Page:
How the Owners discovered Natural Horsemanship
It might come as a surprise to learn that the owner of a guest ranch that offers horseback riding and trail rides was once afraid of horses.
Traditional English Riding background
That’s exactly the case with Bernie CreutzLechleitner. It wasn’t until after she moved to Canada and discovered natural horsemanship that everything changed.
Bernie and her husband/business partner, Martin, are originally from Holland, and in their home country, Bernie only had access to stabled horses. She came from an English riding background, and noticed that there was quite the fear build up within that system of riding and handling horses. From an early age Bernie was becoming aware of how unpredictable horses that were kept in small spaces seemed to be.
“They all seemed afraid,” Bernie said. “And that scared me a lot, because I witnessed many freak accidents as a result.”
Discovered Natural Horsemanship
It was after Bernie and Martin immigrated to Canada that natural horsemanship arose as an option. After the pair purchased the land where the Campbell Hills Guest Ranch is today, Bernie bought a young, untrained horse by the name of Ace. This new horse didn’t seem to be responding well to traditional training methods, and was demonstrating quite a bit of resentment. It was then that Bernie started researching alternative methods online. When she came across natural horsemanship, something clicked. This was a new system that gave horses room to breath, mimicked their natural tendencies whenever possible and did away with the painful, harmful and unnecessary tactics put in place by the traditional riding world.
“I switched over to natural horsemanship completely after discovering it,” Bernie said. She believes that’s the only way to do it, as natural horsemanship embodies so much more than just a training method. In reality, it’s an ethical viewpoint as well as a philosophy for living.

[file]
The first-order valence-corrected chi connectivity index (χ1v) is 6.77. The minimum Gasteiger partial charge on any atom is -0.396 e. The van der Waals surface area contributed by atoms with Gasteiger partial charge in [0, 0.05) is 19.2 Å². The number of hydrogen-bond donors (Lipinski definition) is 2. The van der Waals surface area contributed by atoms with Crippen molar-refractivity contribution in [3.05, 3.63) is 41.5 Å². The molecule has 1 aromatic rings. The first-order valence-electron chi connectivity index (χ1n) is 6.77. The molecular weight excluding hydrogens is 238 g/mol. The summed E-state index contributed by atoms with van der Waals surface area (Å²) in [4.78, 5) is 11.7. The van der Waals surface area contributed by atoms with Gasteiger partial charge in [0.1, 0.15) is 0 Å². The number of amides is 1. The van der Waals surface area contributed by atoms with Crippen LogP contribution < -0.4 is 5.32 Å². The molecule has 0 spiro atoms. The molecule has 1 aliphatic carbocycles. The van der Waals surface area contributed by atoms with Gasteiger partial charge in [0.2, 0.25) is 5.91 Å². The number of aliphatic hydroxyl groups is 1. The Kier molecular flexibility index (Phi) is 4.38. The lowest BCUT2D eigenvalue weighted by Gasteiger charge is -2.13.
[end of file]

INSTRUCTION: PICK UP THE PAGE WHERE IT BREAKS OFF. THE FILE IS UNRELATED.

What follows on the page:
Horse Magic in Herd
Since then, Bernie has seen naturally horsemanship work its magic a number of times. The ranch has adopted many horses over the years, but Bernie recalls one particular mare named Honey, who came in from auction. “It was evident that this horse was abused, and when people would get too close she would bite and even kick,” Bernie said.
The team at the ranch gave her over to the herd, and continued to work with her for over 2 years. Now, her demeanour has changed completely. She is calm and relaxed and Bernie and the wranglers use her as one of their personal horses.
Feel, Timing and Balance
All the horses at the ranch are shown a great deal of respect, and Bernie truly believes that as a result, the feeling becomes mutual. As research into non-verbal communication with horses continues, the natural horsemanship community will continue to grow. There is a hope, that the old ways of the West that no longer serve this industry can be laid to rest, to make way for a newer, more gentle and compassionate way. The new goal, isn’t discovering and conquering the land. Instead, it’s simply finding ways to live in peaceful harmony with the beings that were here long before us, and those that will remain after we’re gone.